GW Faculty and Staff Submit Comments to HHS on Proposed Title X “Gag” Rule

A group of 17 members of the George Washington University Milken Institute School of Public Health’s (GW Milken Institute SPH) faculty and staff submitted comments on July 26 in response to a recent rule proposed by the U.S. Department of Health and Human Services (HHS). The GW Milken Institute SPH group said they are “deeply concerned about any proposed changes to Title X policies that could adversely impact health center participation, given Title X’s major role in strengthening and enhancing health centers’ family planning performance.”

Making a Case for the Individual Mandate in Washington, D.C.

George Washington University Professor Leighton Ku is a member of the executive board of Washington, D.C.’s Health Benefit Exchange Authority.

Investigation into How State Laws Affect What Hospitals Allow Nurse Practitioners and Physician Assistants to Do

nurse practitioners and physician assistants in action

New research that seeks to understand how hospital policies dictate what nurse practitioners (NPs) and physician assistants (PAs) are allowed to do reveals that there is enormous variations across hospitals, and that, contrary to what might be expected, this variation is not associated with state scope of practice laws for either profession.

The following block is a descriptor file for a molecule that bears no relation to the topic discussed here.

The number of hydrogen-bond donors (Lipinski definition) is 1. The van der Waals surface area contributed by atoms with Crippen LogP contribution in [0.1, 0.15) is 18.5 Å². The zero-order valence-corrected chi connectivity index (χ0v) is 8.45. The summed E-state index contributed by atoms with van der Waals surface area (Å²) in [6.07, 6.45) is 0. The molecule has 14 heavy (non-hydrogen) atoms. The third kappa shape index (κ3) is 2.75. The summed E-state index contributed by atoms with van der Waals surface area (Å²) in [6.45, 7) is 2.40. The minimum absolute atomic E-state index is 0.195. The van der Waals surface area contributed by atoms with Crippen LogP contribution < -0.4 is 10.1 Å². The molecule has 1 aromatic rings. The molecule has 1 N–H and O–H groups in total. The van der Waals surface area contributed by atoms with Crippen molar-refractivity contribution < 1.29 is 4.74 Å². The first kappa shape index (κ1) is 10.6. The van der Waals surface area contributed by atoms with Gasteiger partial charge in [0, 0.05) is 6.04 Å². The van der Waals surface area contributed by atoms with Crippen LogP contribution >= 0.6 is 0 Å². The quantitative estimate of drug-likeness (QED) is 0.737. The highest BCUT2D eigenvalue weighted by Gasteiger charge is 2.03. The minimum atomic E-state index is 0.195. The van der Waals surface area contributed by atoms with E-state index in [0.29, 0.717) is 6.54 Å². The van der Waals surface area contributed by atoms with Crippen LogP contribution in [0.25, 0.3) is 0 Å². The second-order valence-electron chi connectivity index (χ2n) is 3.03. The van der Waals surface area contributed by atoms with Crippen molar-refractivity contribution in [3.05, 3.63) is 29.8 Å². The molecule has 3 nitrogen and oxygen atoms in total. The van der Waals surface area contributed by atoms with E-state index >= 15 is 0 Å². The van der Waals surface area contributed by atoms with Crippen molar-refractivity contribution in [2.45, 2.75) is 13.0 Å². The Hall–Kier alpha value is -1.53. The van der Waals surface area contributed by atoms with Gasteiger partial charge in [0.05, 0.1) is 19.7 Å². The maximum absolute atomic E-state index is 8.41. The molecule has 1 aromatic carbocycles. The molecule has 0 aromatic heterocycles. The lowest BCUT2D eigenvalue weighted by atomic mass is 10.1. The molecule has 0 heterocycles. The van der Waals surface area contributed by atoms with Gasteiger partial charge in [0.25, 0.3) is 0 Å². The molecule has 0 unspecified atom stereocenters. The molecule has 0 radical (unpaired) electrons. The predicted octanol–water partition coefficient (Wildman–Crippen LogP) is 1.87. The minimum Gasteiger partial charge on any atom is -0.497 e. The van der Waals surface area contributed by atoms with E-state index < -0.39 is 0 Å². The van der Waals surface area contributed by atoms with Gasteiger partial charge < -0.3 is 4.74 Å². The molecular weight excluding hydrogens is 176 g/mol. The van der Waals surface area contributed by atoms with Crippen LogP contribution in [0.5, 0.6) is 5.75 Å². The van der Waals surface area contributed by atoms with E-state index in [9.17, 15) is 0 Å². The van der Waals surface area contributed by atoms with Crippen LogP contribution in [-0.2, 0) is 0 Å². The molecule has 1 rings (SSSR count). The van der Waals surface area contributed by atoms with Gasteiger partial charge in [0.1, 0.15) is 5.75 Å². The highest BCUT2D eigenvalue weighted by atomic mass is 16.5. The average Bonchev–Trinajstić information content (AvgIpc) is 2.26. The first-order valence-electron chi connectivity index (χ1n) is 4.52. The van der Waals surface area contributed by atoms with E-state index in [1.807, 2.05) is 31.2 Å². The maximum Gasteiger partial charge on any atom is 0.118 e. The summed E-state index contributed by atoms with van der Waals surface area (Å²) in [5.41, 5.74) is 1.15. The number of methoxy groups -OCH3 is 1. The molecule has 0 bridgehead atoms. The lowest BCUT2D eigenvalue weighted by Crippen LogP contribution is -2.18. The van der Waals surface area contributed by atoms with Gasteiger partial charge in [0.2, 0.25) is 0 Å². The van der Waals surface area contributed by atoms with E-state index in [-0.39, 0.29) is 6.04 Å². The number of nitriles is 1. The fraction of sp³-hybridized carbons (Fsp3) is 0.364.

Insights into How Supreme Court Nominee Kavanaugh May Approach the ACA

GW's Sara Rosenbaum and other experts believe that if he is elected to the Supreme Court, Brett Kavanaugh’s decisions might please President Trump and his Republican colleagues in some instances and displease them in others.

Blog: The New District of Columbia Policy to Protect Insurance Coverage

The District of Columbia recently took an important step to protect health insurance coverage by creating a District-specific health insurance requirement.  This is in response to the unexpected termination of the federal health insurance requirement, which Congress narrowly passed last December.  The Affordable Care Act had required that federal taxpayers, except some with low incomes, to have health insurance or pay a federal income tax penalty.  The underlying logic was that this would incentivize more people to get coverage and prevent insurance premiums from rising for the great majori